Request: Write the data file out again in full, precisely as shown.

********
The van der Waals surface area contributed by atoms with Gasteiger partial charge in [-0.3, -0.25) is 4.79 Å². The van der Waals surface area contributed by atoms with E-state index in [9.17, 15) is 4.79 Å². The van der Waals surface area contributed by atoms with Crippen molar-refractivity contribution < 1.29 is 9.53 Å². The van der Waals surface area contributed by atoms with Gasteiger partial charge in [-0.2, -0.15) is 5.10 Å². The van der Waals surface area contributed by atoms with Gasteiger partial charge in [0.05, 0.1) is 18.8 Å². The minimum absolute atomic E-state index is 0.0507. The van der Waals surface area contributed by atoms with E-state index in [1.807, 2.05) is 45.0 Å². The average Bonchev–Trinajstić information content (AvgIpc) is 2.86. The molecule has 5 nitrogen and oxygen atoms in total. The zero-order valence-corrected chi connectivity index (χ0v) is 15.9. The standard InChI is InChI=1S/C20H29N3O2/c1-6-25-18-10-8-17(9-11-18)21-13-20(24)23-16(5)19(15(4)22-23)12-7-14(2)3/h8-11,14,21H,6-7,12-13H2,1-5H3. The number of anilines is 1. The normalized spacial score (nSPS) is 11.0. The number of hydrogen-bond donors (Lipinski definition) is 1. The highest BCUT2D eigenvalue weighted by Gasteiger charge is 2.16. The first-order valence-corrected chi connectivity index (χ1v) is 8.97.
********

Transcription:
The van der Waals surface area contributed by atoms with Gasteiger partial charge in [-0.3, -0.25) is 4.79 Å². The van der Waals surface area contributed by atoms with E-state index in [9.17, 15) is 4.79 Å². The van der Waals surface area contributed by atoms with Crippen molar-refractivity contribution < 1.29 is 9.53 Å². The van der Waals surface area contributed by atoms with Gasteiger partial charge in [-0.2, -0.15) is 5.10 Å². The van der Waals surface area contributed by atoms with Gasteiger partial charge in [0.05, 0.1) is 18.8 Å². The minimum absolute atomic E-state index is 0.0507. The van der Waals surface area contributed by atoms with E-state index in [1.807, 2.05) is 45.0 Å². The average Bonchev–Trinajstić information content (AvgIpc) is 2.86. The molecule has 5 nitrogen and oxygen atoms in total. The zero-order valence-corrected chi connectivity index (χ0v) is 15.9. The standard InChI is InChI=1S/C20H29N3O2/c1-6-25-18-10-8-17(9-11-18)21-13-20(24)23-16(5)19(15(4)22-23)12-7-14(2)3/h8-11,14,21H,6-7,12-13H2,1-5H3. The number of anilines is 1. The normalized spacial score (nSPS) is 11.0. The number of hydrogen-bond donors (Lipinski definition) is 1. The highest BCUT2D eigenvalue weighted by Gasteiger charge is 2.16. The first-order valence-corrected chi connectivity index (χ1v) is 8.97.